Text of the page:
TORONTO - His contract negotiations are going down to the wire, but Luke Schenn isn’t tossing and turning at night.
Pins and needles weren’t part of Schenn’s thinking on Wednesday morning when he finished an informal practice with his Maple Leafs teammates at the MasterCard Centre in Etobicoke.
“There is no point in stressing over it,” the 21-year-old defenceman said. “It’s going to be a last-minute thing.”
Schenn’s agent, Don Meehan, and Leafs management have been haggling on a new pact for Schenn for several weeks, but neither side has shown much concern with the absence of a new deal. There were rumours earlier on Wednesday that Schenn was shooting for a contract that would pay him in the neighbourhood of $4 million US a season, but that was before Zach Bogosian, selected two picks before Schenn went fifth to the Leafs in 2008, signed a two-year pact with the Winnipeg Jets.
Bogosian’s contract will pay him $2 million this season and $3 million in 2012-13. While it could be that those were not the kind of numbers Schenn necessarily had in mind, it’s easy to assume his deal will be closer to what Bogosian signed for than it will be to $4 million per year.
In 231 NHL games, Schenn has 12 goals and 41 assists and is minus-17. In 199 NHL games, Bogosian has 24 goals and 35 assists and is minus-34.
Where Schenn led NHL defencemen with 251 hits, Bogosian had 111. Schenn blocked 168 shots. For Bogosian, the number was 91.
The third member of the group of restricted free agent defencemen from the class of ’08, Drew Doughty of the Los Angeles Kings, also has not signed. It appears Doughty, who could be looking for as much as $7 million a season, is in danger of being unsigned before camp begins.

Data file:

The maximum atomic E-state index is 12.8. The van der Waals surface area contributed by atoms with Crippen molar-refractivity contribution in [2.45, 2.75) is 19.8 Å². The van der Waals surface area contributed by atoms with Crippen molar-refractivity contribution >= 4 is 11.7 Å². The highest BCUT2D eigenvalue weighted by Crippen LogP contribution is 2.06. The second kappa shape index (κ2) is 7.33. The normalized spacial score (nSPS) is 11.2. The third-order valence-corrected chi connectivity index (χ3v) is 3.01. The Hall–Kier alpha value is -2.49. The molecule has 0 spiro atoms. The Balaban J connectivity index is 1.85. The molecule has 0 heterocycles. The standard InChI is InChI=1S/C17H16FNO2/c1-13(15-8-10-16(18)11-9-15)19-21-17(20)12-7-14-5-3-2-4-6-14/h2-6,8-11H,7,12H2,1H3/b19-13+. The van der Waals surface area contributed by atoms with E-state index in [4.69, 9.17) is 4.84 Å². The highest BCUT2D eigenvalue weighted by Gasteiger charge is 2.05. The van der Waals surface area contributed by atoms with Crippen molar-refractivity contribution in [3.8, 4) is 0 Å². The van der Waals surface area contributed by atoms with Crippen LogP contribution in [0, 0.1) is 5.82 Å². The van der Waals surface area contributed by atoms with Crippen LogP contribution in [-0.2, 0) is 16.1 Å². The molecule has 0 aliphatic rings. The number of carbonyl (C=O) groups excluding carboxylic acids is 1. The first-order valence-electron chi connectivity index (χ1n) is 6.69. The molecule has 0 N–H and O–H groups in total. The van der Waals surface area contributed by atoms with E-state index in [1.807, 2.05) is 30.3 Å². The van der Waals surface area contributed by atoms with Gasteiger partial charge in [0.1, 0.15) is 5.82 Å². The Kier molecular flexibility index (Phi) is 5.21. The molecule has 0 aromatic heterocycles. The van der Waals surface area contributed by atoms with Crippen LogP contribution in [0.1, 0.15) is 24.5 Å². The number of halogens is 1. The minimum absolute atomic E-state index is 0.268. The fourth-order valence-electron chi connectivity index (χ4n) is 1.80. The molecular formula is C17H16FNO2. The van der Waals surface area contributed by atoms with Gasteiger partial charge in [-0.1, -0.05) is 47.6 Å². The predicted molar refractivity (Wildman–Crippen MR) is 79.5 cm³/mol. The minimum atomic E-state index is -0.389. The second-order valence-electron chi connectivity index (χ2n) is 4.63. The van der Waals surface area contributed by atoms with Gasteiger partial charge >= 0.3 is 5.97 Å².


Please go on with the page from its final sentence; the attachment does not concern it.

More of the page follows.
Schenn, who has the personality to be a captain in the NHL one day, wouldn’t say what would happen on the chance he does not have a deal done by the time the Leafs arrive for physicals on Friday morning.
“I would rather not comment on that,” Schenn said. “I have never thought it would not get done.”
For the past few weeks, Schenn has been on the ice with his teammates, preparing for what he has assumed will be a smooth start to training camp.
“I want to be here with my teammates, training every day and skating with them, going to the charity golf tournament,” Schenn said. “I don’t think there is any excuse for missing any of this. I think I’m more of a distraction (if he did stay away).”
There’s another reason why Schenn is looking forward to getting his contract done and out of the way. The Leafs will play the Philadelphia Flyers twice during the pre-season and four times in the regular season, giving Schenn ample chances to play against his brother, Brayden, who figures he is ready to play in the NHL.
The Schenn brothers are not quite two years apart in age, and played each other once in the Western Hockey League, when Luke was with the Kelowna Rockets and Brayden skated for the Brandon Wheat Kings.
Luke tries to talk to his little brother every day.
“You want to find out how things are going,” Luke Schenn said. “The first thing that came to mind when was traded to Philadelphia (from the Los Angeles Kings in the Mike Richards swap) was how excited we were because we play Philadelphia (relatively often). It’s a lot easier when you are playing in the same conference. It will be good for our family because they will come down and watch us play more.
“And being the older brother, I can’t let up on him.”